For if we have become united with Him in the likeness of his death, certainly we shall also be in the likeness of his resurrection, knowing this, that our old self crucified with Him in order that our body of sin might be done away with so that we would no longer be slaves to sin; for he who has died is freed from sin. Now if we have died with Christ, we believe that we shall also live with Him, knowing that Christ, having been raised from the dead, is never to die again, death no longer is master over Him.
Here Paul is reminding us of our place in Christ. If we are a believer, then we are united with Him. In death and the resurrection. We have been made new through the cross, and our old nature has been laid on the altar. This means we are no longer a slave to the things that displease God. We are free to choose a life of pleasing God. In choosing a life with Christ, we should not fear death, for we are also united with Him through eternity’s future. We cannot be separated from the God of the universe.
What exactly does being united with Christ in the likeness of his death really mean? Yes, it says that our old self is crucified, so our body of sin might be done away with and no longer slaves to sin. But how do I live that out in my life? Is the goal to follow rules that measure up to a righteous life in Christ? Am I to read the bible cover to cover every year? Take notes on what and what not to do. Is that how I become free from the slavery of sin? Overcoming my broken flesh by working harder at righteous things so that my works win out?
That sounds like a painfully long, excruciating life. How does any of that set me free? I would be trading the master of sin for a master of works. Neither have grace involved. But when we find the One full of grace, the bible still calls us slaves of Christ. I thought I was finding freedom in Christ and still being called an enslaved person. I get that Jesus is our example of holiness and righteousness, but He was also perfect. I am an imperfect man living in an imperfect world that is broken and wants something more significant than self.
What does it mean
I think our issue is we are applying a modern definition to an older word. Slave, servant, and bondservant in the Greek text all are Doulos. A bondservant was someone indebted to someone else. If the indebted individual could not pay the debt, the individual would become a bondservant to pay off the debt. They would use work to free themselves from debt. A bondservant/slave was not a lifetime requirement. However, when the individual reached the end of the term to repay the debt, the individual had a choice.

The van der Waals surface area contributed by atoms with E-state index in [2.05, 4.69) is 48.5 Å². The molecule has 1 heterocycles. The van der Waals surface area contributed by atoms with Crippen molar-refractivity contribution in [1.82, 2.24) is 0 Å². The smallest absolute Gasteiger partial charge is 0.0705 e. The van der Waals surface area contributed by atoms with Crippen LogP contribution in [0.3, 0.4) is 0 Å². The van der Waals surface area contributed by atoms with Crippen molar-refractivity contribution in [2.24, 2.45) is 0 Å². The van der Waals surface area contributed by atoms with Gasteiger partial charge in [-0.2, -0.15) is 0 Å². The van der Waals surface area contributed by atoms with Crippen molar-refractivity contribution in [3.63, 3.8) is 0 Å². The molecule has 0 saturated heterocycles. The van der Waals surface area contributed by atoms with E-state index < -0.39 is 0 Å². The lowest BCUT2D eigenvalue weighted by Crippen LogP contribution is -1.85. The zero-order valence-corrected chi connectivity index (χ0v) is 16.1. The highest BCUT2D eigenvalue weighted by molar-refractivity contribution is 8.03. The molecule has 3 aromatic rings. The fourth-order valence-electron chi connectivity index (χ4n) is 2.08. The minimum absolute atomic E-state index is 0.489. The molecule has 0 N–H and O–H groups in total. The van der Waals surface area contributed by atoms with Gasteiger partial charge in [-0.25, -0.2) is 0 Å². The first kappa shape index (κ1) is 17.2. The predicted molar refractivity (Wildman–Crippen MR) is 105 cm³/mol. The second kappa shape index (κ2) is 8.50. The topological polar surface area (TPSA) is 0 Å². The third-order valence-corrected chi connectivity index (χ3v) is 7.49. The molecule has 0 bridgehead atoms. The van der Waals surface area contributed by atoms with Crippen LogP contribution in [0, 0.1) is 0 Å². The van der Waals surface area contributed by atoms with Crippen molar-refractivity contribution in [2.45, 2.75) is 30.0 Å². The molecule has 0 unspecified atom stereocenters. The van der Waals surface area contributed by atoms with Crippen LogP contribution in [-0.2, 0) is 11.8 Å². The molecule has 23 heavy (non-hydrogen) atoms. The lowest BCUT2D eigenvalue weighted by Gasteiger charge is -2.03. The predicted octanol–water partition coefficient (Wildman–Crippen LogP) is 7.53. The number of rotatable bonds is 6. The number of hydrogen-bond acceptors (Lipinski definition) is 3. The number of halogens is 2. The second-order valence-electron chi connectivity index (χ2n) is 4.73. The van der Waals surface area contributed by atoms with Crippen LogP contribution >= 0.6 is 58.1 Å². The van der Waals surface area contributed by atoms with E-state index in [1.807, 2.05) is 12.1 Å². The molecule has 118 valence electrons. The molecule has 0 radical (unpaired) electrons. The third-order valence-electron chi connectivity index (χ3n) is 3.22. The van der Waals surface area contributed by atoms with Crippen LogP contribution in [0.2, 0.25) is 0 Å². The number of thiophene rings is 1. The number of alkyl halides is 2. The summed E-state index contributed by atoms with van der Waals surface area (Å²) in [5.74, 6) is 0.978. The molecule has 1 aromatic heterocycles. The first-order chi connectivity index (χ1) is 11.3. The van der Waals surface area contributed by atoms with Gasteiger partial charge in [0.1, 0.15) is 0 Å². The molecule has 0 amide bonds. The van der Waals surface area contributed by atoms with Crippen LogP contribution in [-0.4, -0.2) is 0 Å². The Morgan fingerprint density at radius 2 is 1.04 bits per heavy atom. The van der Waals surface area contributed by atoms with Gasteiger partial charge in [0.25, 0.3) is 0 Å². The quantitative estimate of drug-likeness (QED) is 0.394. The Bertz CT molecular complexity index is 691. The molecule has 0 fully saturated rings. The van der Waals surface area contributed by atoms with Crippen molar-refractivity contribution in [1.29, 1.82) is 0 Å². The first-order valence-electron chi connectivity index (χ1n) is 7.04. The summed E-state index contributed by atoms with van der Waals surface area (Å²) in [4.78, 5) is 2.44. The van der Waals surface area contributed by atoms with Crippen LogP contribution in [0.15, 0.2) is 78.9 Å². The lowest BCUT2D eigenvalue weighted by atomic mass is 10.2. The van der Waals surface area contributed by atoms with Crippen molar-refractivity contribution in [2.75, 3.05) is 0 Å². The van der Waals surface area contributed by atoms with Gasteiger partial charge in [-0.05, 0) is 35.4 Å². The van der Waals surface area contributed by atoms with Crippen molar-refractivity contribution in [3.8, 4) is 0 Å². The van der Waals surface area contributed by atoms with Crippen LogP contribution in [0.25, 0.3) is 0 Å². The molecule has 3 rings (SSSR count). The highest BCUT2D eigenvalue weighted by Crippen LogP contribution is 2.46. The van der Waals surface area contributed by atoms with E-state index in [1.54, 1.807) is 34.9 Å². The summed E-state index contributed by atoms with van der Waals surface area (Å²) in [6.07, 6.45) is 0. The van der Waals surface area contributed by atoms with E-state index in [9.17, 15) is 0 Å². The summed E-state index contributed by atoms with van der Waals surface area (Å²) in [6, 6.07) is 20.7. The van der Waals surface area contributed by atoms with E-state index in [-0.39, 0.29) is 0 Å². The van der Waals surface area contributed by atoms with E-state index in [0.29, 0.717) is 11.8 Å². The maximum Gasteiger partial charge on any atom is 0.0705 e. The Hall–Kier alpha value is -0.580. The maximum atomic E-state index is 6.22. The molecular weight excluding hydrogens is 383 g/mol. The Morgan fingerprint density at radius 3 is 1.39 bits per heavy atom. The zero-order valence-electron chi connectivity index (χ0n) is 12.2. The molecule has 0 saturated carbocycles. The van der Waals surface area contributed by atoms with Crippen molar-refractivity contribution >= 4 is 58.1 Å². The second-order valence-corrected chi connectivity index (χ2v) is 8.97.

Do I go back out in the world with what I have, or do I stay with the master willing? Will my life be better if I try to do things on my own, or will my life be better under someone else’s authority? I am making a choice. But in that choice, I must be fully committed to that choice. There was no halfway. In my decision, the individual was marked, and everyone knew that the individual belonged to a master freely chosen. No one decided to be marked and six months later changed their mind. You were all in, or you weren’t.
Where do you fall in your choice? Have you been freed from the bondage of sin, or do you still free trapped by the sin that so easily entangles us? Do you call Jesus Lord? Has the master marked you? Does it mean that being under the authority of the master, we won’t ever struggle with sin? Of course not. We are still broken people who do the things we don’t want to do. But now, we at least have the ability to be an overcomer. Before believing in Christ, we had no chance of moving past our sins controlling us. We were at the mercy and will. Could we have good days when the struggle was lighter than others? Sure.
But to overcome and be free to choose not to follow through in sin comes from being united with Christ in death and the resurrection. We now have the option and opportunity to choose to follow God instead of our flesh. Our freedom comes from knowing Him and the power of His name in our lives. We can do nothing in ourselves; it is Christ living in us. His power is the power to overcome, to say no to disobedience. It is his righteousness that the Father sees in us. I think the church needs to understand better who we are in Christ and what it means for Christ to live in us.
Father, help us understand what it means to be free in Christ.